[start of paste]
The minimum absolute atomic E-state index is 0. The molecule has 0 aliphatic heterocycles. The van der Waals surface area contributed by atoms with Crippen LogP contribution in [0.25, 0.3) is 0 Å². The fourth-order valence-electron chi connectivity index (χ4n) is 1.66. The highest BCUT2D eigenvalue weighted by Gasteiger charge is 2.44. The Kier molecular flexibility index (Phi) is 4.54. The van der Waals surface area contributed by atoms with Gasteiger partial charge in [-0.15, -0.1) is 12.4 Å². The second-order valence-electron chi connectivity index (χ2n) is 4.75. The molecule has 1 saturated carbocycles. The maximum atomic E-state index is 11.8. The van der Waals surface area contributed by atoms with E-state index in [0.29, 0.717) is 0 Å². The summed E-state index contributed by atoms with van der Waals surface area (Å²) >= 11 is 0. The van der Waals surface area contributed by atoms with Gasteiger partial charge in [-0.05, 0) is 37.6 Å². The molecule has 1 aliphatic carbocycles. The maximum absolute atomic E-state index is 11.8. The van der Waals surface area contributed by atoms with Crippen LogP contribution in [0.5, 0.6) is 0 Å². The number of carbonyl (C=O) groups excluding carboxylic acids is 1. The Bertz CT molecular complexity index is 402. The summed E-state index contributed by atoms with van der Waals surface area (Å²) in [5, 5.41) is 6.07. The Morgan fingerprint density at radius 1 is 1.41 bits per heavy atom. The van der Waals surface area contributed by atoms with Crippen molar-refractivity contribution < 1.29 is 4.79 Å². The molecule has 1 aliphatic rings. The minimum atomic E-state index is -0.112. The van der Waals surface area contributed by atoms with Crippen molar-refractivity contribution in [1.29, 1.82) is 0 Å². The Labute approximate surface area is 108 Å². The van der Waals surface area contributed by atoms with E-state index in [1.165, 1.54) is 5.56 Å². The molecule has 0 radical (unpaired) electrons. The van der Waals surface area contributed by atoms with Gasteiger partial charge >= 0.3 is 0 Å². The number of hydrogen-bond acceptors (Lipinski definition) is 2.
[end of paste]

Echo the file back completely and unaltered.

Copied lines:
The minimum absolute atomic E-state index is 0. The molecule has 0 aliphatic heterocycles. The van der Waals surface area contributed by atoms with Crippen LogP contribution in [0.25, 0.3) is 0 Å². The fourth-order valence-electron chi connectivity index (χ4n) is 1.66. The highest BCUT2D eigenvalue weighted by Gasteiger charge is 2.44. The Kier molecular flexibility index (Phi) is 4.54. The van der Waals surface area contributed by atoms with Gasteiger partial charge in [-0.15, -0.1) is 12.4 Å². The second-order valence-electron chi connectivity index (χ2n) is 4.75. The molecule has 1 saturated carbocycles. The maximum atomic E-state index is 11.8. The van der Waals surface area contributed by atoms with E-state index in [0.29, 0.717) is 0 Å². The summed E-state index contributed by atoms with van der Waals surface area (Å²) >= 11 is 0. The van der Waals surface area contributed by atoms with Gasteiger partial charge in [-0.05, 0) is 37.6 Å². The molecule has 1 aliphatic carbocycles. The maximum absolute atomic E-state index is 11.8. The van der Waals surface area contributed by atoms with Crippen LogP contribution in [0.5, 0.6) is 0 Å². The number of carbonyl (C=O) groups excluding carboxylic acids is 1. The Bertz CT molecular complexity index is 402. The summed E-state index contributed by atoms with van der Waals surface area (Å²) in [5, 5.41) is 6.07. The Morgan fingerprint density at radius 1 is 1.41 bits per heavy atom. The van der Waals surface area contributed by atoms with Crippen molar-refractivity contribution < 1.29 is 4.79 Å². The molecule has 1 aliphatic rings. The minimum atomic E-state index is -0.112. The van der Waals surface area contributed by atoms with Crippen molar-refractivity contribution in [1.29, 1.82) is 0 Å². The Labute approximate surface area is 108 Å². The van der Waals surface area contributed by atoms with E-state index in [1.165, 1.54) is 5.56 Å². The molecule has 0 radical (unpaired) electrons. The van der Waals surface area contributed by atoms with Gasteiger partial charge >= 0.3 is 0 Å². The number of hydrogen-bond acceptors (Lipinski definition) is 2.